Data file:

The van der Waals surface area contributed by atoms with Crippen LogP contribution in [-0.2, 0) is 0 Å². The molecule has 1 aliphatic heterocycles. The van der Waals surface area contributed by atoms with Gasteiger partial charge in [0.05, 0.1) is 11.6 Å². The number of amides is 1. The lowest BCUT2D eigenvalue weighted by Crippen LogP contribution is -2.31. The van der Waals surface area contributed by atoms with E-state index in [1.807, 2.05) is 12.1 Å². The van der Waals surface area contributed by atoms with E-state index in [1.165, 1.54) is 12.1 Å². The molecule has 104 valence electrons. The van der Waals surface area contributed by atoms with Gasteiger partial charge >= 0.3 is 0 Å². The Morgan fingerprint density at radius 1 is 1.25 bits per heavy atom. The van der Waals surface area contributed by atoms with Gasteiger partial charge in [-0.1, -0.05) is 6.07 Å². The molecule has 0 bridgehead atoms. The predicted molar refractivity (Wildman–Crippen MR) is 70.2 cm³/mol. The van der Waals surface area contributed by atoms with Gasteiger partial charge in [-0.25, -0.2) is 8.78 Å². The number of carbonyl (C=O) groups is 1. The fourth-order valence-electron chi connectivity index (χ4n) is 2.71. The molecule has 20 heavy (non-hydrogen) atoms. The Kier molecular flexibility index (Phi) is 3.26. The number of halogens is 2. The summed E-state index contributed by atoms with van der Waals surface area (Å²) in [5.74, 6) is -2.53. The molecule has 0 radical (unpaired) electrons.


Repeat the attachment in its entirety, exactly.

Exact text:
The van der Waals surface area contributed by atoms with Crippen LogP contribution in [-0.2, 0) is 0 Å². The molecule has 1 aliphatic heterocycles. The van der Waals surface area contributed by atoms with Gasteiger partial charge in [0.05, 0.1) is 11.6 Å². The number of amides is 1. The lowest BCUT2D eigenvalue weighted by Crippen LogP contribution is -2.31. The van der Waals surface area contributed by atoms with E-state index in [1.807, 2.05) is 12.1 Å². The van der Waals surface area contributed by atoms with E-state index in [1.165, 1.54) is 12.1 Å². The molecule has 104 valence electrons. The van der Waals surface area contributed by atoms with Gasteiger partial charge >= 0.3 is 0 Å². The Morgan fingerprint density at radius 1 is 1.25 bits per heavy atom. The van der Waals surface area contributed by atoms with Gasteiger partial charge in [-0.1, -0.05) is 6.07 Å². The molecule has 0 bridgehead atoms. The predicted molar refractivity (Wildman–Crippen MR) is 70.2 cm³/mol. The van der Waals surface area contributed by atoms with Gasteiger partial charge in [-0.25, -0.2) is 8.78 Å². The number of carbonyl (C=O) groups is 1. The fourth-order valence-electron chi connectivity index (χ4n) is 2.71. The molecule has 20 heavy (non-hydrogen) atoms. The Kier molecular flexibility index (Phi) is 3.26. The number of halogens is 2. The summed E-state index contributed by atoms with van der Waals surface area (Å²) in [5.74, 6) is -2.53. The molecule has 0 radical (unpaired) electrons.